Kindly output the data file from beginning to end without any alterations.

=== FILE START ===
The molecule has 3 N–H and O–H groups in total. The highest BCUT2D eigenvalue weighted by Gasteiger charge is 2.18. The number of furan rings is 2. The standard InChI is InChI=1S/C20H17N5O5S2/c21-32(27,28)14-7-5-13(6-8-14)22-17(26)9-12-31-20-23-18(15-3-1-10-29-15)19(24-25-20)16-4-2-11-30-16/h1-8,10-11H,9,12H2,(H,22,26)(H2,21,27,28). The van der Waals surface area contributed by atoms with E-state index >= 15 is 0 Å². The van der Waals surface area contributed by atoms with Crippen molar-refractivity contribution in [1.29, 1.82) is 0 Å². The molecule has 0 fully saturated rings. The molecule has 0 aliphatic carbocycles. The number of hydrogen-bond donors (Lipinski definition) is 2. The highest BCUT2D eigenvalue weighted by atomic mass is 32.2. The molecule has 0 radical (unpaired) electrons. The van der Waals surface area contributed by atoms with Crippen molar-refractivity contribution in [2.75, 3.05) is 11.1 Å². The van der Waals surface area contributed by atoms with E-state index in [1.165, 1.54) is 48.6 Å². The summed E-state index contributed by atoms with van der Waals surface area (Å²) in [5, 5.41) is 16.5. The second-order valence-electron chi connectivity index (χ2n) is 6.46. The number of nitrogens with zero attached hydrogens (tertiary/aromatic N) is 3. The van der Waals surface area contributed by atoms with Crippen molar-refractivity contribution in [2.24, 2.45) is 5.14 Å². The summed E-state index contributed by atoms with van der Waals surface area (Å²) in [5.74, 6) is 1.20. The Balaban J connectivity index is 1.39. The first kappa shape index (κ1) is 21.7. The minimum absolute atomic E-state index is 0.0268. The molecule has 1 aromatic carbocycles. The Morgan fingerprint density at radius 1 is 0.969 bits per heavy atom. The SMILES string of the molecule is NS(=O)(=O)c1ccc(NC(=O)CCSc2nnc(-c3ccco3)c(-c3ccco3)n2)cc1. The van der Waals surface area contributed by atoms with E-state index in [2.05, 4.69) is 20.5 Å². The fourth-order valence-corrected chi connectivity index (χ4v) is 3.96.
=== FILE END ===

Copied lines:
The molecule has 3 N–H and O–H groups in total. The highest BCUT2D eigenvalue weighted by Gasteiger charge is 2.18. The number of furan rings is 2. The standard InChI is InChI=1S/C20H17N5O5S2/c21-32(27,28)14-7-5-13(6-8-14)22-17(26)9-12-31-20-23-18(15-3-1-10-29-15)19(24-25-20)16-4-2-11-30-16/h1-8,10-11H,9,12H2,(H,22,26)(H2,21,27,28). The van der Waals surface area contributed by atoms with E-state index >= 15 is 0 Å². The van der Waals surface area contributed by atoms with Crippen molar-refractivity contribution in [1.29, 1.82) is 0 Å². The molecule has 0 fully saturated rings. The molecule has 0 aliphatic carbocycles. The number of hydrogen-bond donors (Lipinski definition) is 2. The highest BCUT2D eigenvalue weighted by atomic mass is 32.2. The molecule has 0 radical (unpaired) electrons. The van der Waals surface area contributed by atoms with Crippen molar-refractivity contribution in [2.75, 3.05) is 11.1 Å². The van der Waals surface area contributed by atoms with E-state index in [1.165, 1.54) is 48.6 Å². The summed E-state index contributed by atoms with van der Waals surface area (Å²) in [5, 5.41) is 16.5. The second-order valence-electron chi connectivity index (χ2n) is 6.46. The number of nitrogens with zero attached hydrogens (tertiary/aromatic N) is 3. The van der Waals surface area contributed by atoms with Crippen molar-refractivity contribution in [2.24, 2.45) is 5.14 Å². The summed E-state index contributed by atoms with van der Waals surface area (Å²) in [5.74, 6) is 1.20. The Balaban J connectivity index is 1.39. The first kappa shape index (κ1) is 21.7. The minimum absolute atomic E-state index is 0.0268. The molecule has 1 aromatic carbocycles. The Morgan fingerprint density at radius 1 is 0.969 bits per heavy atom. The SMILES string of the molecule is NS(=O)(=O)c1ccc(NC(=O)CCSc2nnc(-c3ccco3)c(-c3ccco3)n2)cc1. The van der Waals surface area contributed by atoms with E-state index in [2.05, 4.69) is 20.5 Å². The fourth-order valence-corrected chi connectivity index (χ4v) is 3.96.